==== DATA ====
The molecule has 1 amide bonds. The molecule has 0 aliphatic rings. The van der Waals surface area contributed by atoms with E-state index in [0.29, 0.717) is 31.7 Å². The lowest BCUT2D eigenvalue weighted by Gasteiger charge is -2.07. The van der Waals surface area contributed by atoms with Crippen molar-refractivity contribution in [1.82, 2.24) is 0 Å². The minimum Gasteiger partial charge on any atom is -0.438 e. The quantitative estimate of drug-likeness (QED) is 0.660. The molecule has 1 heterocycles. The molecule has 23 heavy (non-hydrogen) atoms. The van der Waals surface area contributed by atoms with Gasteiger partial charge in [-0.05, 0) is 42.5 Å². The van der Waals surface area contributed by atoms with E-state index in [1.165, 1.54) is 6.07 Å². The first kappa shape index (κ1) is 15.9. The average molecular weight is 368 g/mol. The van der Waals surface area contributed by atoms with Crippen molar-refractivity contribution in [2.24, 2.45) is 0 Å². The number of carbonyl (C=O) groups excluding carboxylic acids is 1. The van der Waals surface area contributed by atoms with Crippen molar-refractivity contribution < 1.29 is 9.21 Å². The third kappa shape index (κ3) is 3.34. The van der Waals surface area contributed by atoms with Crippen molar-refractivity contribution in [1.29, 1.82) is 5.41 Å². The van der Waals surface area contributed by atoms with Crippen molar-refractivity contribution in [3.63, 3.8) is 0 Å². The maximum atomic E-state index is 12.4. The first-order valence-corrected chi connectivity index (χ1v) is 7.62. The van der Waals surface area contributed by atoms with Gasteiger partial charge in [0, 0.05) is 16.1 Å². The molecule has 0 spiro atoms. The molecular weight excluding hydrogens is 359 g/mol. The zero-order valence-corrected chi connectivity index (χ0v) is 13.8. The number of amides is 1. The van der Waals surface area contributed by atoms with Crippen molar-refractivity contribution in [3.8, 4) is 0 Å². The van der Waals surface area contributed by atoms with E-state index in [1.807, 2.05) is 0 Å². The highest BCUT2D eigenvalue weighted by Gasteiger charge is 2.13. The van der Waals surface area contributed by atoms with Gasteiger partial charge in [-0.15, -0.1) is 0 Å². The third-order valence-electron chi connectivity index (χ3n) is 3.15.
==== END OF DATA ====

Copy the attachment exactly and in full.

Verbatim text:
The molecule has 1 amide bonds. The molecule has 0 aliphatic rings. The van der Waals surface area contributed by atoms with E-state index in [0.29, 0.717) is 31.7 Å². The lowest BCUT2D eigenvalue weighted by Gasteiger charge is -2.07. The van der Waals surface area contributed by atoms with Crippen molar-refractivity contribution in [1.82, 2.24) is 0 Å². The minimum Gasteiger partial charge on any atom is -0.438 e. The quantitative estimate of drug-likeness (QED) is 0.660. The molecule has 1 heterocycles. The molecule has 23 heavy (non-hydrogen) atoms. The van der Waals surface area contributed by atoms with Gasteiger partial charge in [-0.05, 0) is 42.5 Å². The van der Waals surface area contributed by atoms with E-state index in [1.165, 1.54) is 6.07 Å². The first kappa shape index (κ1) is 15.9. The average molecular weight is 368 g/mol. The van der Waals surface area contributed by atoms with Crippen molar-refractivity contribution in [2.24, 2.45) is 0 Å². The number of carbonyl (C=O) groups excluding carboxylic acids is 1. The van der Waals surface area contributed by atoms with Crippen molar-refractivity contribution < 1.29 is 9.21 Å². The third kappa shape index (κ3) is 3.34. The van der Waals surface area contributed by atoms with Crippen molar-refractivity contribution in [1.29, 1.82) is 5.41 Å². The van der Waals surface area contributed by atoms with Crippen molar-refractivity contribution in [3.63, 3.8) is 0 Å². The maximum atomic E-state index is 12.4. The first-order valence-corrected chi connectivity index (χ1v) is 7.62. The van der Waals surface area contributed by atoms with Gasteiger partial charge in [0, 0.05) is 16.1 Å². The molecule has 0 spiro atoms. The molecular weight excluding hydrogens is 359 g/mol. The zero-order valence-corrected chi connectivity index (χ0v) is 13.8. The number of amides is 1. The van der Waals surface area contributed by atoms with Crippen molar-refractivity contribution in [3.8, 4) is 0 Å². The van der Waals surface area contributed by atoms with E-state index in [1.807, 2.05) is 0 Å². The highest BCUT2D eigenvalue weighted by Gasteiger charge is 2.13. The van der Waals surface area contributed by atoms with Gasteiger partial charge in [-0.15, -0.1) is 0 Å². The third-order valence-electron chi connectivity index (χ3n) is 3.15.